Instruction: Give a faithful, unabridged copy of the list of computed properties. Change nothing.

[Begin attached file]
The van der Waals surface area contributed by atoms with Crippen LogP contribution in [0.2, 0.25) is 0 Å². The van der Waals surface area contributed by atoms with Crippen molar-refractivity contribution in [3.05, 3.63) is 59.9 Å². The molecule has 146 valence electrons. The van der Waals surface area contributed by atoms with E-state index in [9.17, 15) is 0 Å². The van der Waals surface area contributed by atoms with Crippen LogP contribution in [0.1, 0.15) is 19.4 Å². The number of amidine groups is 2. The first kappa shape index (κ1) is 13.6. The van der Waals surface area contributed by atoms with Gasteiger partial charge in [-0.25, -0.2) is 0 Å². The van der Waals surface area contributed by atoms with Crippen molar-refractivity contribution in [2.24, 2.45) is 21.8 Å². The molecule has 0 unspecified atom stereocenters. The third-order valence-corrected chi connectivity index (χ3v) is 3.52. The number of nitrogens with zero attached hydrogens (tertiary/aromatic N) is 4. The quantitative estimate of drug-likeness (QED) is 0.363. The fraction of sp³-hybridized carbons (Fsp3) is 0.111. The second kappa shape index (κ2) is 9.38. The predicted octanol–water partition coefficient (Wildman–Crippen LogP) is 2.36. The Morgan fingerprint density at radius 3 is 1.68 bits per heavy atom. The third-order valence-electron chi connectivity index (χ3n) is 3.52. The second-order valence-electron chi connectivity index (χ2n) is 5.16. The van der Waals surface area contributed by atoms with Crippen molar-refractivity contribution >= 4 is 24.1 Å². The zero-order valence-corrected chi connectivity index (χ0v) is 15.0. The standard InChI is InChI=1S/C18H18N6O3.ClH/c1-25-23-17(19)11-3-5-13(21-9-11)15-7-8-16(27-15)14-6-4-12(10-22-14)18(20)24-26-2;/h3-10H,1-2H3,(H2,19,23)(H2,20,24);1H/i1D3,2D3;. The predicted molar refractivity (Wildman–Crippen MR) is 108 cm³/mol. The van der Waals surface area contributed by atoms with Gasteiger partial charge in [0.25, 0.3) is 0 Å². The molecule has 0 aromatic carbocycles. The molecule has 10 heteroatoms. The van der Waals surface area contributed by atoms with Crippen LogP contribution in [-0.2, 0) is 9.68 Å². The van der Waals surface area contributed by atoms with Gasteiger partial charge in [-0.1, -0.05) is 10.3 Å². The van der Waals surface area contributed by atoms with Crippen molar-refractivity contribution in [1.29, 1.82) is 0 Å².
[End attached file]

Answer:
The van der Waals surface area contributed by atoms with Crippen LogP contribution in [0.2, 0.25) is 0 Å². The van der Waals surface area contributed by atoms with Crippen molar-refractivity contribution in [3.05, 3.63) is 59.9 Å². The molecule has 146 valence electrons. The van der Waals surface area contributed by atoms with E-state index in [9.17, 15) is 0 Å². The van der Waals surface area contributed by atoms with Crippen LogP contribution in [0.1, 0.15) is 19.4 Å². The number of amidine groups is 2. The first kappa shape index (κ1) is 13.6. The van der Waals surface area contributed by atoms with Gasteiger partial charge in [-0.25, -0.2) is 0 Å². The van der Waals surface area contributed by atoms with Crippen molar-refractivity contribution in [2.24, 2.45) is 21.8 Å². The molecule has 0 unspecified atom stereocenters. The third-order valence-corrected chi connectivity index (χ3v) is 3.52. The number of nitrogens with zero attached hydrogens (tertiary/aromatic N) is 4. The quantitative estimate of drug-likeness (QED) is 0.363. The fraction of sp³-hybridized carbons (Fsp3) is 0.111. The second kappa shape index (κ2) is 9.38. The predicted octanol–water partition coefficient (Wildman–Crippen LogP) is 2.36. The Morgan fingerprint density at radius 3 is 1.68 bits per heavy atom. The third-order valence-electron chi connectivity index (χ3n) is 3.52. The second-order valence-electron chi connectivity index (χ2n) is 5.16. The van der Waals surface area contributed by atoms with Crippen molar-refractivity contribution >= 4 is 24.1 Å². The zero-order valence-corrected chi connectivity index (χ0v) is 15.0. The standard InChI is InChI=1S/C18H18N6O3.ClH/c1-25-23-17(19)11-3-5-13(21-9-11)15-7-8-16(27-15)14-6-4-12(10-22-14)18(20)24-26-2;/h3-10H,1-2H3,(H2,19,23)(H2,20,24);1H/i1D3,2D3;. The predicted molar refractivity (Wildman–Crippen MR) is 108 cm³/mol. The van der Waals surface area contributed by atoms with Gasteiger partial charge in [0.25, 0.3) is 0 Å². The molecule has 0 aromatic carbocycles. The molecule has 10 heteroatoms. The van der Waals surface area contributed by atoms with Crippen LogP contribution in [-0.2, 0) is 9.68 Å². The van der Waals surface area contributed by atoms with Gasteiger partial charge in [-0.1, -0.05) is 10.3 Å². The van der Waals surface area contributed by atoms with Crippen molar-refractivity contribution in [1.29, 1.82) is 0 Å².